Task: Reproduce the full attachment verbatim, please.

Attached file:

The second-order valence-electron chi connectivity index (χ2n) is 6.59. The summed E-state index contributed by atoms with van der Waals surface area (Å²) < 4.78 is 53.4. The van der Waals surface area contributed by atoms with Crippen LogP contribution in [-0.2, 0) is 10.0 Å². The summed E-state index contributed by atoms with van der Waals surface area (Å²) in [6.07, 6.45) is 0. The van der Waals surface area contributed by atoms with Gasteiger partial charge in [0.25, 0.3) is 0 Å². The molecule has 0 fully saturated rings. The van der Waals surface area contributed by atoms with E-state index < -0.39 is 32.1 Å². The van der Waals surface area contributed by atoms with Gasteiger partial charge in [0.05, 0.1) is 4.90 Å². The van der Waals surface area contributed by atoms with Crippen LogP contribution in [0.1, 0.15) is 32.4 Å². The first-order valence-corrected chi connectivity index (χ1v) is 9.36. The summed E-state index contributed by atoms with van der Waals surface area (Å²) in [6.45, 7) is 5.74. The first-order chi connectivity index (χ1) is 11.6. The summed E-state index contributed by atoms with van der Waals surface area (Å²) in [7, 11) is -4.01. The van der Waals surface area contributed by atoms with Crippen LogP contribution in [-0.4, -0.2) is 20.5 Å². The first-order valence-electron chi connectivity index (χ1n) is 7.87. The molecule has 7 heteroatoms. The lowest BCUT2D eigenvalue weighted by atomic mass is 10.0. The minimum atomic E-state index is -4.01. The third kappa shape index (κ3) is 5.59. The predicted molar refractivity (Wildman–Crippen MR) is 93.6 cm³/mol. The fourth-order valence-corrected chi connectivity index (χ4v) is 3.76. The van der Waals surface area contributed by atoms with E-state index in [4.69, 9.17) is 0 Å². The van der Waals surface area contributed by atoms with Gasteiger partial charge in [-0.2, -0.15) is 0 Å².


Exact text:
The second-order valence-electron chi connectivity index (χ2n) is 6.59. The summed E-state index contributed by atoms with van der Waals surface area (Å²) < 4.78 is 53.4. The van der Waals surface area contributed by atoms with Crippen LogP contribution in [-0.2, 0) is 10.0 Å². The summed E-state index contributed by atoms with van der Waals surface area (Å²) in [6.07, 6.45) is 0. The van der Waals surface area contributed by atoms with Gasteiger partial charge in [0.25, 0.3) is 0 Å². The molecule has 0 fully saturated rings. The van der Waals surface area contributed by atoms with E-state index < -0.39 is 32.1 Å². The van der Waals surface area contributed by atoms with Gasteiger partial charge in [0.05, 0.1) is 4.90 Å². The van der Waals surface area contributed by atoms with Crippen LogP contribution in [0.1, 0.15) is 32.4 Å². The first-order valence-corrected chi connectivity index (χ1v) is 9.36. The summed E-state index contributed by atoms with van der Waals surface area (Å²) in [6.45, 7) is 5.74. The first-order chi connectivity index (χ1) is 11.6. The summed E-state index contributed by atoms with van der Waals surface area (Å²) in [7, 11) is -4.01. The van der Waals surface area contributed by atoms with Crippen LogP contribution in [-0.4, -0.2) is 20.5 Å². The first-order valence-electron chi connectivity index (χ1n) is 7.87. The molecule has 7 heteroatoms. The lowest BCUT2D eigenvalue weighted by atomic mass is 10.0. The minimum atomic E-state index is -4.01. The third kappa shape index (κ3) is 5.59. The predicted molar refractivity (Wildman–Crippen MR) is 93.6 cm³/mol. The fourth-order valence-corrected chi connectivity index (χ4v) is 3.76. The van der Waals surface area contributed by atoms with E-state index in [4.69, 9.17) is 0 Å². The van der Waals surface area contributed by atoms with Gasteiger partial charge in [-0.2, -0.15) is 0 Å².